As shown in figure 5, all actions in the Action Store implement a common interface, so that they can be processed in the same way during action execution (by Workflow Engine) and workflow creation (by Flow Builder). An action can be as simple as fetching a user’s reservation data or as complicated as issue prediction, which might involve multiple machine learning models and feature generation pipelines.

Figure 5: Action Interface

Figure 6 shows the high level Architecture of Action Store, which contains 3 main components:

  1. Action Executor. Action Executor supports action execution requests. When receiving a request, Action Executor will load the action implementation from Action Manager based on the action type and invoke the execution function defined in the implementation. Many actions rely on external services to finish the execution, and the Action Executor will be responsible for sending those external requests and processing the response.
  2. ActionInfo Handler. ActionInfo Handler supports Flow Builder for workflow creation by serializing all the action information (e.g., metadata, payload, results, etc.) to Flow Builder to render the actions on the UI and support action configuration when creating workflows. More details are available in the Flow Builder section.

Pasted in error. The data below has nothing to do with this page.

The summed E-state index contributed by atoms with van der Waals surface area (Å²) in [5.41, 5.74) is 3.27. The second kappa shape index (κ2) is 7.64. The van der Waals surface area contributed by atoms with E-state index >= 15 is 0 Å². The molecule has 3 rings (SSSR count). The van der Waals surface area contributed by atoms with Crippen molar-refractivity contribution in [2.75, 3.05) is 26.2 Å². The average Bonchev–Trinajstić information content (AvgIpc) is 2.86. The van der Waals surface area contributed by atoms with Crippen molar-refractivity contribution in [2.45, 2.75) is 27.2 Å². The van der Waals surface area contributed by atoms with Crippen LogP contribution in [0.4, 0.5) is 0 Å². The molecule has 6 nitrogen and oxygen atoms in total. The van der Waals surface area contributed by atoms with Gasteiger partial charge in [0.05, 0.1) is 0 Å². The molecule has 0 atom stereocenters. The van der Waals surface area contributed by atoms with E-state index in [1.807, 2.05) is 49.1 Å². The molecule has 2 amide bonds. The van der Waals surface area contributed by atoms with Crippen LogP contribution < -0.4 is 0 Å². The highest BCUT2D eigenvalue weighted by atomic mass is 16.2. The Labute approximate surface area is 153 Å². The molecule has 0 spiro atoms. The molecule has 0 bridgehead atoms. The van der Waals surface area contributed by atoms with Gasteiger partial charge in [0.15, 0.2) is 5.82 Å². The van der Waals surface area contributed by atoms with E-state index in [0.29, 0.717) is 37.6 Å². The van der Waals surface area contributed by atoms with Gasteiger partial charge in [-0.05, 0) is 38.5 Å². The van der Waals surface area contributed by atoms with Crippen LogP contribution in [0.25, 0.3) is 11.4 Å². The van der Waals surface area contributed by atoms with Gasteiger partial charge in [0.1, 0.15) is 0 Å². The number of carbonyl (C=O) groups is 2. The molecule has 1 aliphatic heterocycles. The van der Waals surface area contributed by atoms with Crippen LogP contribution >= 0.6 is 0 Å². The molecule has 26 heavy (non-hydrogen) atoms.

3. Action Manager. Action Manager registers and manages all the actions created in the Action Store. It provides action implementation to Action Executor and ActionInfo Handler based on the action type.
Figure 6: Action Store Architecture

2.4 Flow Builder

Flow Builder is the workflow creation UI tool of AP, supporting drag-and-drop workflow creation. It integrates with Action Store to retrieve all action information and sends the generated workflow schema to Workflow Engine during workflow execution.

Figure 7: Flow Builder UI (Action Configuration)

Figure 7 illustrates the UI of Flow Builder when configuring actions in workflow. On the left is the Action Panel, which lists all available actions in the Action Store and supports searching by action name or description. Workflow creators can drag and drop any actions in the workflow panel and then configure the action payload by clicking the action node.